Hear this: An African pow-wow

North American pow-wow singing reminds Donné Roberts of songs he heard growing up in Madagascar, the island nation off southeast Africa.


"In the villages they have that way of singing, a kind of chant," he says. "It's not so popular because it's an old style, but it exists."

Lately, Roberts has been reconnecting with those sounds. A versatile electric guitarist, he began his career playing embassy shows as a child of a diplomat in Moscow, and later toured with a Swedish pop band the Ace of Bace.


On arriving in Toronto 10 years ago, he reconnected with his roots. He formed a duo with fellow guitarist Madagascar Slim, joined Canadian supergroup African Guitar Summit, and founded a band under his own name.


It was for his first CD Rhythm Was Born that he decided to try adding local pow-wow singers to a one track, "Hira'n'Taolo."

"When they got to the studio they totally felt it," Roberts said this week of Mark and David" The tempo, the rhythm – there is a connection."


Tomorrow, Donné Roberts Band with special guests such as Jani Lauzon, Gabriel is one the member from the Morningstar River drum and dance troupe and others will play at Hugh's Room with a show they call "Africa Meets First Nations."

ARTICLE by Andrew Craig (CBC)

Donné Roberts is a passionate performer.  When he hits the stage he carries with him an energy that immediately exhilarates the crowd - even if they've never heard his music before.  Donné  performs mainly in Malagasy his mother tongue from his birthplace of Madagascar. 

Yet this never proves to be a barrier to the audience, providing living proof that music truly does transcend language.


A member of the Juno award winning collective the African Guitar Summit, Donné has made his home in Toronto for a little over a decade.  Prior to that his journeys took him from Madagascar to Moscow with his diplomat parents.  He remained there for 20 years before making his way to Canada by way of France. 


Donné is truly a man of the world - speaking Malagasy, French, Russian, and English. This performance was definitely a highlight at this year's Ness Creek Music Festival.  Along with his excellent band mates Donné wowed the Saturday night crowd and got almost everyone up off their blankets and lawn chairs to dance under the beautiful northern skies.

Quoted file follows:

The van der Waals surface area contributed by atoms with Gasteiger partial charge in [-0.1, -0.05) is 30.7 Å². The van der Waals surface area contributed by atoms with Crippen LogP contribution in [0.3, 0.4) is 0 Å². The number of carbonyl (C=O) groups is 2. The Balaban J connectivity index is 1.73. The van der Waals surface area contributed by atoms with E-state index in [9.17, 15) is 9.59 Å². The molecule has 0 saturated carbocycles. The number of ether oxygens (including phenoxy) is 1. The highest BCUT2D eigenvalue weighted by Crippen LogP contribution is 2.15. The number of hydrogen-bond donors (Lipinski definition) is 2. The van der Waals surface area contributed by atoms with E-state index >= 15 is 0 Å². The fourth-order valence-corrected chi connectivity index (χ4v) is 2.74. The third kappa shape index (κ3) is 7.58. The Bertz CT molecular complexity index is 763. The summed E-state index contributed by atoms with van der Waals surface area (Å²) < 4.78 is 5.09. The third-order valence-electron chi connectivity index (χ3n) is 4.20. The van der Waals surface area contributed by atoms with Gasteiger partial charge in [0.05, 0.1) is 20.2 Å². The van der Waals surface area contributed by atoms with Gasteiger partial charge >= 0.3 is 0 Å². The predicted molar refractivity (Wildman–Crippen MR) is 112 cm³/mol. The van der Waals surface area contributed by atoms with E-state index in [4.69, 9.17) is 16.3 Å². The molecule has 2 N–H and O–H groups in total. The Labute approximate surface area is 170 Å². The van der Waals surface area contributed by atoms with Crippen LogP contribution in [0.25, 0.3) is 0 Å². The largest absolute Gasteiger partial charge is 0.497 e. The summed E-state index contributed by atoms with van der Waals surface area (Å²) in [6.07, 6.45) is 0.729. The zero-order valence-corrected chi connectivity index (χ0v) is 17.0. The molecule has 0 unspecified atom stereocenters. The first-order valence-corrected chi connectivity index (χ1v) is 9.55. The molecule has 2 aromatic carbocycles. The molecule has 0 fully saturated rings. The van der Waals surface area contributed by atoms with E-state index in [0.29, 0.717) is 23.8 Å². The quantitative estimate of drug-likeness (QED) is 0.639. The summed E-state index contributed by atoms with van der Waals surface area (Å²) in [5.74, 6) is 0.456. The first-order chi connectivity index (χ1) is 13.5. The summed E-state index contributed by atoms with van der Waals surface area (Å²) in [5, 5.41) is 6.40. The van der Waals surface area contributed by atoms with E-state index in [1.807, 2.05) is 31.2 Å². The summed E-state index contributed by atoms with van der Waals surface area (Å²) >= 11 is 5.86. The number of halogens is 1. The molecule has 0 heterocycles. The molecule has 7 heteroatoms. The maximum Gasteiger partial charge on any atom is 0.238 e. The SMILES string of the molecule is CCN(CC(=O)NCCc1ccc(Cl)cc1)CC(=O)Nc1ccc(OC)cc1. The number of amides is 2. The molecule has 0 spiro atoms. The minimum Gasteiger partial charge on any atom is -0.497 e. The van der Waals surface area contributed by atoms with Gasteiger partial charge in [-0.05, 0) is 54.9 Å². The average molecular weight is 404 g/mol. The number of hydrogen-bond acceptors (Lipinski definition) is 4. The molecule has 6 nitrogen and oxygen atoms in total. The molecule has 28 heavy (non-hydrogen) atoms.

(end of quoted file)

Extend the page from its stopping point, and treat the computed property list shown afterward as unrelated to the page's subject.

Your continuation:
This special outdoor music festival takes place in Saskatchewan's northern boreal forest, and it's truly an ‘immersion experience' for the several thousand people who make the pilgrimage to the site from their homes around the province. This year marks their 20th anniversary.


Donne Roberts is a guitarist who hails from Madagascar, and is a member of Juno-winning, Live 8 performing African Guitar Summit. He has taken an unusual path to his first solo album, spending many years working and living in Russia and France, absorbing different styles into his musical vocabulary.


His Malagasy Soul approach starts with Malagasy’s salegy, then blends Central African bass lines and Stevie Ray Vaughn guitar strokes into a unique pop-friendly blend.


“Malahelo” starts with a near-bossa melody before breaking into a gentle but pulsating acoustic guitar driven soukous groove. 

“Mahareza” is about as low down as it gets on this disc — none of the tunes on Rhythm Was Born are furiously funky, but their versatile arrangements ensure they don’t descend into cloying and bland world beat.


Another plus is the strong backing vocals of former Mother Tongue vocalist Celina Carroll, who brings a luminous energy to the disc.

Unusual instrumentation also makes difference: Indian udus, Bajan junkanoo drum, and liberal amounts of electronics further Roberts’ sound.


This is a very pan-Afro-Canadian sound with above average production, you wouldn’t hear an Afro-pop recording quite like this come from anywhere else in the world. (Independent)

A lot of people missed Donne Roberts’ Wavelength debut last May, and that was too bad, since the guitarist and his band took us all to school.


It’s easy to forget how much indie rock undervalues, well, musicianship until you hear a band that can really play. But it’s not just about technicality, Roberts’ “Malagasy soul” music fluidly fuses folk, funk, blues and rock into irresistibly danceable forms that reflect his roots in Madagascar, Russia and Canada.


Also a member of the African Guitar Summit, Donné is very likely the only Wavelength alumnus to have performed at Live 8. And won a Juno. Okay, we get it, this guy is good.

The lone act of the night devoid of signifiers like "indie" and "punk rock," Donné Roberts was invigorating. The prolific and eclectic musician presented a unique amalgam of funk and calypso that had an unsuspecting audience swaying in appreciation of his Afro-tinged, multicultural musical stew. Roberts's band was bouncy and bubbly, deftly supporting his torrent of eye-popping guitar playing and good vibes, leading the audience through foreign-tongued singalongs and handclaps.


Donné Roberts 2020